Nix the "bug NNN" comment, and if we decide to do this, patch looks fine.
Comment 24 :Aryeh Gregor (away until August 15) 2012-10-15 03:14:24 PDT
I wrote tests:

https://www.w3.org/Bugs/Public/show_bug.cgi?id=19431#c12

My conclusion is that IE9/10 and Chrome 23 dev behave basically the same as Gecko, with minor variations, and going with Gecko's behavior would make the spec about one line longer.  On the other hand, the current spec is a bit simpler, and perhaps better matches what authors would actually want.  So do we want to change Gecko or the spec?
Comment 25 Boris Zbarsky [:bz] 2012-10-15 11:41:48 PDT
I would probably be fine with either one....

Note that it's not just one line longer because of createDocument crap.  :(
Comment 26 :Aryeh Gregor (away until August 15) 2012-10-17 03:28:05 PDT
Okay, so can I go ahead and push this to inbound, or do I need to get anyone further to agree to it?  I agree in principle this behavior is nicer for people who are doing stupid things like serving HTML as application/xml.
Comment 27 Boris Zbarsky [:bz] 2012-10-17 09:22:18 PDT
As long as sicking and smaug agree, we're good to go.
Comment 28 Jonas Sicking (:sicking) 2012-10-17 09:26:37 PDT
So the only change is that XML documents will create html elements when .createElement is called? XUL and SVG documents will still create XUL and SVG elements?

If so, that sounds good to me.
Comment 29 Olli Pettay [:smaug] 2012-10-17 09:31:02 PDT
SVG documents don't create current SVG elements.

It is IMHO odd if XML documents start creating html elements.
Once you then serialize such stuff, you get quite different result than now.
Comment 30 :Aryeh Gregor (away until August 15) 2012-10-20 10:29:23 PDT
(In reply to Jonas Sicking (:sicking) from comment #28)
> So the only change is that XML documents will create html elements when
> .createElement is called? XUL and SVG documents will still create XUL and
> SVG elements?

XUL, yes.  SVG is not special-cased per spec.  The idea is that in XML, you should be using createElementNS() -- we're making createElement() HTML-specific.  IMO, this is probably better than making createElement() silently vary its behavior in a critical way depending on whether the page is served as application/xml or application/xhtml+xml.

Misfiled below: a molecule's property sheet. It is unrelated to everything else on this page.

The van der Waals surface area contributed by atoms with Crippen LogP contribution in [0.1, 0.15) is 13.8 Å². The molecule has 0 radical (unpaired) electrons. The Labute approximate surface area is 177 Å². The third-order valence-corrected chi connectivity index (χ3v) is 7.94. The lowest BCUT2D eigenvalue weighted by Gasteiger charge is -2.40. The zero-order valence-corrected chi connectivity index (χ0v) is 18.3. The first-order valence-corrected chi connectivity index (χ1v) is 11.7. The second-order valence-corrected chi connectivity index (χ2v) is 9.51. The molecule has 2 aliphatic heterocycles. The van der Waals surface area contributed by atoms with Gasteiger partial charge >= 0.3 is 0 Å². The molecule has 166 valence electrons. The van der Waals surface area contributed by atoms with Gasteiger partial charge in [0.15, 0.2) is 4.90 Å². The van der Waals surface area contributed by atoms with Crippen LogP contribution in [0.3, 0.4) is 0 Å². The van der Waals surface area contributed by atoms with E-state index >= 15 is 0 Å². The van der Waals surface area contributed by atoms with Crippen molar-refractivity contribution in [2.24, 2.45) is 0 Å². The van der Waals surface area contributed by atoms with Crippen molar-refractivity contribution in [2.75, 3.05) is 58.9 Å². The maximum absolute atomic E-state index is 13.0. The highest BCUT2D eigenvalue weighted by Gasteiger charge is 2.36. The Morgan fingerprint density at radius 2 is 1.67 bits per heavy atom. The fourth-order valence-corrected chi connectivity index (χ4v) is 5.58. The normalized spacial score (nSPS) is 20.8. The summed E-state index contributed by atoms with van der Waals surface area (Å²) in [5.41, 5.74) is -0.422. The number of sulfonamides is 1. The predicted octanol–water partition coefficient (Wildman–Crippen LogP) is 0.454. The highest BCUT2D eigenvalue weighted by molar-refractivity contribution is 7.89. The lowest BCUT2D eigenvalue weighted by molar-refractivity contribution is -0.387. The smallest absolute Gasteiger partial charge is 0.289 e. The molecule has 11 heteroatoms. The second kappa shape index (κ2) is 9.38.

(In reply to Olli Pettay [:smaug] from comment #29)
> It is IMHO odd if XML documents start creating html elements.
> Once you then serialize such stuff, you get quite different result than now.

Yes, this is a significant change for anyone using createElement() in XML documents that are not served with application/xhtml+xml (and also aren't XUL).  Realistically, it seems hard to believe that there are enough of those that it will be an issue.
Comment 31 Olli Pettay [:smaug] 2012-10-20 10:32:43 PDT
XML is used as data container reasonable often, so I would be surprised if the change would not
break pages, especially some intranet pages.
Comment 32 :Aryeh Gregor (away until August 15) 2012-10-28 05:01:41 PDT
(In reply to Olli Pettay [:smaug] from comment #31)
> XML is used as data container reasonable often, so I would be surprised if
> the change would not
> break pages, especially some intranet pages.

So does that mean we're not okay with trying this and we should change the spec, or we can give it a shot but should be on the lookout for regressions?  I don't particularly mind either, but we should make a decision here one way or the other.
Comment 33 :Aryeh Gregor (away until August 15) 2013-03-14 07:10:28 PDT
Okay, so someone needs to make a call here on whether we want to change to match the spec or push for the spec to change.  Until then, unassigning, because this issue is much too minor to warrant investing more time and energy.
Comment 34 :Aryeh Gregor (away until August 15) 2015-10-13 11:09:01 PDT
Created attachment 8673228 [details] [diff] [review]
Updated patch with test changes, for checkin

https://treeherder.mozilla.org/#/jobs?repo=try&revision=f38554fc7737

This should be green, because I fixed all the orange from the last try run in the new patch.  But it's still running as I write this, so make sure to check before checking in.
Comment 36 Boris Zbarsky [:bz] 2015-10-14 07:52:11 PDT
And we have extension bustage from this already.
Comment 38 Boris Zbarsky [:bz] 2015-10-14 08:08:02 PDT
Wait.  So the spec here doesn't match any actual UAs, based on the comments in https://www.w3.org/Bugs/Public/show_bug.cgi?id=19431

It was worth trying, but given than and given known resulting breakage, I'm backing this out.  Spec needs to be fixed.

Backout: https://hg.mozilla.org/integration/mozilla-inbound/rev/645b0892ebfc